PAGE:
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Research shows Swedes have high tolerance to pain


Swedes have a higher threshold and longer tolerance to pain, research carried out on three cultures by Malmö University’s Faculty of Odontology has discovered.

The findings are published in the thesis, ‘Cross-cultural differences in patients with temporomandibular disorders-pain’, written by Mohammad H Al-Harthy. It is hoped that the thesis will aid the treatment of patients in an ever-globalised world.

Different cultures and their experiences of pain

The main idea behind the research was to gain a better understanding of the cultural differences in some issues relating to pain, particularly orofacial pain, which is felt in the jaw, mouth and face - prevalence varies from country to country.

The research was carried out on patients who had reported cases of the oral condition, chronic temporomandibular disorders-pain, in Sweden, Saudi Arabia and Italy. In total 122 women cases from the three cultures answered questionnaires and underwent clinical examination along with a matching gender and age control group of healthy participants of each respective culture.  

Consisting of four parts, the first set out to explore the prevalence of temporomandibular disorders in the Saudi dental patients. Another paper sought to compare the three cultures regarding experimental pain. 

Mohammad H Al-Harthy“We used mechanical/pressure and electrical stimulation with special devices. It gives a signal to first measure pain threshold – the point where you first feel pain - and then another measurement for tolerance - how much pain you can withstand,” explained Mohammad.

Another of the papers looked at comorbid pain, where the orofacial pain occurs simultaneously with pain elsewhere in the body. 

“We have explored four chronic pain conditions: back pain, head pain, chest pain and stomach pain. So we asked if they had experienced any such pain in the last six months. The base condition was orofacial pain, so for those with that condition we looked for other conditions to see if they suffered from those pains together at the same time.

“After that we looked at the pain intensity and how it affects the individual and to what extent it affects them, maybe they cannot do their daily work or activity  or need to take sick leave.”

The final paper concentrated on the beliefs of patients and about the type of treatment and the type of practitioner that they would visit if they have orofacial pain. 

“Whether it be a dentist, a physician doctor, psychotherapist, physiotherapist or a church and someone of religion, we asked where they went first before they came to the specialist clinic.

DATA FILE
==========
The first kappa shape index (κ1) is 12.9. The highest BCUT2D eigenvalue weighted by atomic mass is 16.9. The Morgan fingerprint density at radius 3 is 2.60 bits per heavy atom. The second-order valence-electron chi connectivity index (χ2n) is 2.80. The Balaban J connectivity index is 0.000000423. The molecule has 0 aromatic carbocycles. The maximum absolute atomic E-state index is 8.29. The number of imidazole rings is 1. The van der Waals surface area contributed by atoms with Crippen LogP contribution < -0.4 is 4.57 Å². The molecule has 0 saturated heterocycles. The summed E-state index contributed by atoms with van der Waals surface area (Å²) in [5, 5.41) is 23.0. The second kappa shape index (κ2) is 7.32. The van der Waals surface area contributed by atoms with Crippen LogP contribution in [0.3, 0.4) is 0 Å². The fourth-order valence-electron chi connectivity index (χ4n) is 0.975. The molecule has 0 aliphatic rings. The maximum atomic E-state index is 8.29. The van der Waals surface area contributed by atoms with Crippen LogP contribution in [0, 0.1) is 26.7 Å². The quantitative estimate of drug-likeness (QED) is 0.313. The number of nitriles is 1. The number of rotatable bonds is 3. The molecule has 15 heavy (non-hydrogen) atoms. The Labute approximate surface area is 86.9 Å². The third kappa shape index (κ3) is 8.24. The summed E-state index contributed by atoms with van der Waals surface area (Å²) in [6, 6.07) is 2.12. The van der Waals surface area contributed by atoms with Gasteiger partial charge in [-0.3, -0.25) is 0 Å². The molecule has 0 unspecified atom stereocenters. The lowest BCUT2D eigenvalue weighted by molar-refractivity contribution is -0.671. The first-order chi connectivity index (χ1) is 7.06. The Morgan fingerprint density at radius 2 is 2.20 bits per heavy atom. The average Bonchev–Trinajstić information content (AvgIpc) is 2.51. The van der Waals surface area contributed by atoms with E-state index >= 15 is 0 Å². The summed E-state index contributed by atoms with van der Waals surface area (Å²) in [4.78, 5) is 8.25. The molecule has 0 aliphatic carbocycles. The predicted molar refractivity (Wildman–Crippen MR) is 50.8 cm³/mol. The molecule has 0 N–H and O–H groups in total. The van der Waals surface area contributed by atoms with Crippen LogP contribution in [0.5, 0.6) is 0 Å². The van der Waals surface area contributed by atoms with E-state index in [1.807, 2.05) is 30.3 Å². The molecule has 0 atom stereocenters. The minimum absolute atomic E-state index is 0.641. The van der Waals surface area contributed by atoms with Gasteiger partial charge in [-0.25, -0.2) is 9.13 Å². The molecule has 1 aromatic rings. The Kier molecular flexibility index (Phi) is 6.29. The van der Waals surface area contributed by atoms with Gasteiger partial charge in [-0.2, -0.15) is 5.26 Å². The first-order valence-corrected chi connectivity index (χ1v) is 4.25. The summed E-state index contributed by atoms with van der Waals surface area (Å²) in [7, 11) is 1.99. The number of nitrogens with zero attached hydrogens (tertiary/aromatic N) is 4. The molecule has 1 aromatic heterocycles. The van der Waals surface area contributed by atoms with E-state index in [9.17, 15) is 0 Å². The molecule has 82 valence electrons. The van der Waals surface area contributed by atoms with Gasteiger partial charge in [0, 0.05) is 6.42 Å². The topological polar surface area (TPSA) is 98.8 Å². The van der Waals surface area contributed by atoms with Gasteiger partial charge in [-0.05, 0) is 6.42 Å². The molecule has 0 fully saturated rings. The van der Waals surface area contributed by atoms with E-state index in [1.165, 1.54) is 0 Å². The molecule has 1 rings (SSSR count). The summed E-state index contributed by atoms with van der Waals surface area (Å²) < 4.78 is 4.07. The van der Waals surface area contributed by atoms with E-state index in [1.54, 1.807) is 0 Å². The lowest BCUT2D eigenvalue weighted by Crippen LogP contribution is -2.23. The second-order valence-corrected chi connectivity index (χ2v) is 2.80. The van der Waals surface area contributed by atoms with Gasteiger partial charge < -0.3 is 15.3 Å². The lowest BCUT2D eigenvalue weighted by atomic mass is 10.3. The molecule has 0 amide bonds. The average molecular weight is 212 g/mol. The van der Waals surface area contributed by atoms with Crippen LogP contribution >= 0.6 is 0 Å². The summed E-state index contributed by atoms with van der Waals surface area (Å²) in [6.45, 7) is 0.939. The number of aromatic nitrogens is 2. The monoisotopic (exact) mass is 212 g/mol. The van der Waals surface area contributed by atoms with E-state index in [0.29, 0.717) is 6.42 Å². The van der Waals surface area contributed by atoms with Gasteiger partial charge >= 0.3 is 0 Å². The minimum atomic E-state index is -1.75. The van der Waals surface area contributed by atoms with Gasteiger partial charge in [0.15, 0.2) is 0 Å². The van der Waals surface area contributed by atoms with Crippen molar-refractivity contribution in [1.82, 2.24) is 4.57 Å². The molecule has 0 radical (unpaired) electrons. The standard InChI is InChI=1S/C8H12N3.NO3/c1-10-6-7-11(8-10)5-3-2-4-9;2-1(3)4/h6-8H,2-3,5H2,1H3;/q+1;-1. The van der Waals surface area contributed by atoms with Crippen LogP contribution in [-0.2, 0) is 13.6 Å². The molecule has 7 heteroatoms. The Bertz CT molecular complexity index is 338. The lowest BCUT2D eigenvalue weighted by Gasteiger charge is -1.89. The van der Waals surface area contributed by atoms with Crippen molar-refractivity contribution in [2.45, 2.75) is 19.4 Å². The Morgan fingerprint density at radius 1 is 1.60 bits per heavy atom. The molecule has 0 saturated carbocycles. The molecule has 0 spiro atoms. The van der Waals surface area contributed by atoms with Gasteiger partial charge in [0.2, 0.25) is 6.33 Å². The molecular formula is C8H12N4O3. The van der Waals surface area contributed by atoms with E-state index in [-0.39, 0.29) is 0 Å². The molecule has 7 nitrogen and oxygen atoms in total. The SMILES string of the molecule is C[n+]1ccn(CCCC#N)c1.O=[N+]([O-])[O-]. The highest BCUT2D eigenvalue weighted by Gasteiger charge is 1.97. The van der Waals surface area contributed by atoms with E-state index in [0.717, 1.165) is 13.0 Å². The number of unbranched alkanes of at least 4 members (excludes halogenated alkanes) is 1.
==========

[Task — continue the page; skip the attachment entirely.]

“After that we gave them a questionnaire with about 30 different kinds of treatment: acupuncture, painkillers, antidepressants, Islamic medicines and other therapies. We asked them what they believed were factors which contributed to their problem. Then we asked them which factors they thought were more aggravating and how much they thought these factors should be taken into consideration when managing the problem.

Swedes could tolerate pain better, and for longer

“Overall we found that in Saudi Arabia the prevalence of temporomandibular disorders-pain was quite high, regarding the pressure experiment, we found that Italians are very sensitive and their threshold is very short - just from the start they feel pain and they cannot tolerate more pain after that threshold. The Swedes were vice-versa, they could withstand more and for longer.

“Physiologically we are all the same, we have the same muscles, the same nerves, the same circulation, but we are thinking as researchers that culture might affect this.”

The research, carried out part-time, took around eight years to complete, not including a six-month period to ensure the accuracy of the translations and cultural adaptation process for the questionnaires from English to each of the three languages.

Treating patients in a globalised world

“This research will draw attention to the cultural background of the patient, particularly now in an era of globalisation and increased immigration rates from the Arabian countries in the Middle East to Europe. In Sweden there are people from many other countries, the same as in Italy, the UK and in America, for example. Now it is common to find different cultures in the same country.

“Say you are a doctor sitting in your clinic and a patient comes to you, you can look at their background and take that into consideration. You can look at the bigger picture in order to manage them better. 

“Many doctors are prescribing millions of tablets and capsules without the benefit of that knowledge, so maybe part of that failure is not understanding cultural backgrounds.”

Text: Adrian Grist

Last updated by Amanda Malmquist